FASTKD2 is associated with memory and hippocampal structure in older adults

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FASTKD2 is associated with memory and hippocampal structure in older adults

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Title: FASTKD2 is associated with memory and hippocampal structure in older adults
Author: Ramanan, Vijay K; Nho, Kwangsik; Shen, Li; Risacher, Shannon L.; Kim, Sungeun; McDonald, Brenna C.; Farlow, Martin R.; Foroud, Tatiana M.; Gao, Sujuan; Soininen, Hilkka; Kłoszewska, Iwona; Mecocci, Patrizia; Tsolaki, Magda; Vellas, Bruno; Lovestone, Simon; Aisen, Paul S.; Petersen, Ronald C.; Jack, Clifford R.; Shaw, Leslie M.; Trojanowski, John Q.; Weiner, Michael W.; Green, Robert C.; Toga, Arthur W.; De Jager, Philip L.; Yu, Lei; Bennett, David A.; Saykin, Andrew J.

Note: Order does not necessarily reflect citation order of authors.

Citation: Ramanan, V. K., K. Nho, L. Shen, S. L. Risacher, S. Kim, B. C. McDonald, M. R. Farlow, et al. 2014. “FASTKD2 is associated with memory and hippocampal structure in older adults.” Molecular psychiatry 20 (10): 1197-1204. doi:10.1038/mp.2014.142. http://dx.doi.org/10.1038/mp.2014.142.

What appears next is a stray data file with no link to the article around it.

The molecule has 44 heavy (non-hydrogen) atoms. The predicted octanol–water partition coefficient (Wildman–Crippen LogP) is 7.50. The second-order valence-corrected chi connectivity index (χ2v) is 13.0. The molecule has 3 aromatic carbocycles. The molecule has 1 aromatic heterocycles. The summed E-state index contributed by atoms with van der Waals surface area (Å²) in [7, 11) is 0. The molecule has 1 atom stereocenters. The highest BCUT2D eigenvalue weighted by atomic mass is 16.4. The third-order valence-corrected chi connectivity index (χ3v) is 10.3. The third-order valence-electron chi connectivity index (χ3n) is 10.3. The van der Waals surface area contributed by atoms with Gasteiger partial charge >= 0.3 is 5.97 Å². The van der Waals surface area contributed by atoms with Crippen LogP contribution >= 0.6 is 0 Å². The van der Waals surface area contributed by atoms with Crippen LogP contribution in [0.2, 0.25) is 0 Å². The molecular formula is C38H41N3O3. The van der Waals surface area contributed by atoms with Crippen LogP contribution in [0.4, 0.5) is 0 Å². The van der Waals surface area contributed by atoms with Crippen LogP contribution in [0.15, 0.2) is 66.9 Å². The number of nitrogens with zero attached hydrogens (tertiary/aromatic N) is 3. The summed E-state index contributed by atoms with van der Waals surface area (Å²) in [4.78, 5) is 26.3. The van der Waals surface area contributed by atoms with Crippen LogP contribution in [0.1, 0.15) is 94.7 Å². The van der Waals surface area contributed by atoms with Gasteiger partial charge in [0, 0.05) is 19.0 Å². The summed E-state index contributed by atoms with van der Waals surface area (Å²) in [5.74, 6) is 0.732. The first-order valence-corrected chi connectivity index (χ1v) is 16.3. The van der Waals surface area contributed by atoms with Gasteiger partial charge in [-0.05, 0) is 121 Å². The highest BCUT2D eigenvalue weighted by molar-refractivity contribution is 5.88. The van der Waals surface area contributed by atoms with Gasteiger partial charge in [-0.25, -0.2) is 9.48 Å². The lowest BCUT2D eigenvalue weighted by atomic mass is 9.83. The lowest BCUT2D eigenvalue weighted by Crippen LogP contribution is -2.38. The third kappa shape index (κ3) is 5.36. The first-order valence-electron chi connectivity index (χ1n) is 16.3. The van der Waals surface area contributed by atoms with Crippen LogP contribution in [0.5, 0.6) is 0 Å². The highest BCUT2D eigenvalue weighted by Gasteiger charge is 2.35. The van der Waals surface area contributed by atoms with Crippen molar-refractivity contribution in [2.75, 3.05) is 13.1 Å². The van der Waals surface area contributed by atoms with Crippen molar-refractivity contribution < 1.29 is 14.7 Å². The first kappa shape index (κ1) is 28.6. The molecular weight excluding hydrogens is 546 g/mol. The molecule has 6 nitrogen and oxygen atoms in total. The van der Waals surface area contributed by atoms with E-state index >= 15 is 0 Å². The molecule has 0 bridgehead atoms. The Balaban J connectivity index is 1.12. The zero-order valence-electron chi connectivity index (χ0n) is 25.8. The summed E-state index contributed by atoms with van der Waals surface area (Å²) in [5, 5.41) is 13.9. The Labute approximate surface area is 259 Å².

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Abstract: Memory impairment is the cardinal early feature of Alzheimer's disease (AD), a highly prevalent disorder whose causes remain only partially understood. To identify novel genetic predictors, we used an integrative genomics approach to perform the largest study to date of human memory (n=14,781). Using a genome-wide screen, we discovered a novel association of a polymorphism in the pro-apoptotic gene FASTKD2 (fas-activated serine/threonine kinase domains 2; rs7594645-G) with better memory performance and replicated this finding in independent samples. Consistent with a neuroprotective effect, rs7594645-G carriers exhibited increased hippocampal volume and gray matter density and decreased cerebrospinal fluid levels of apoptotic mediators. The MTOR (mechanistic target of rapamycin) gene and pathways related to endocytosis, cholinergic neurotransmission, EGFR signaling, and immune regulation, among others, also displayed association with memory. These findings nominate FASTKD2 as a target for modulating neurodegeneration and suggest potential mechanisms for therapies to combat memory loss in normal cognitive aging and dementia.
Published Version: doi:10.1038/mp.2014.142
Other Sources: http://www.ncbi.nlm.nih.gov/pmc/articles/PMC4427556/pdf/
Terms of Use: This article is made available under the terms and conditions applicable to Other Posted Material, as set forth at http://nrs.harvard.edu/urn-3:HUL.InstRepos:dash.current.terms-of-use#LAA
Citable link to this page: http://nrs.harvard.edu/urn-3:HUL.InstRepos:26860022
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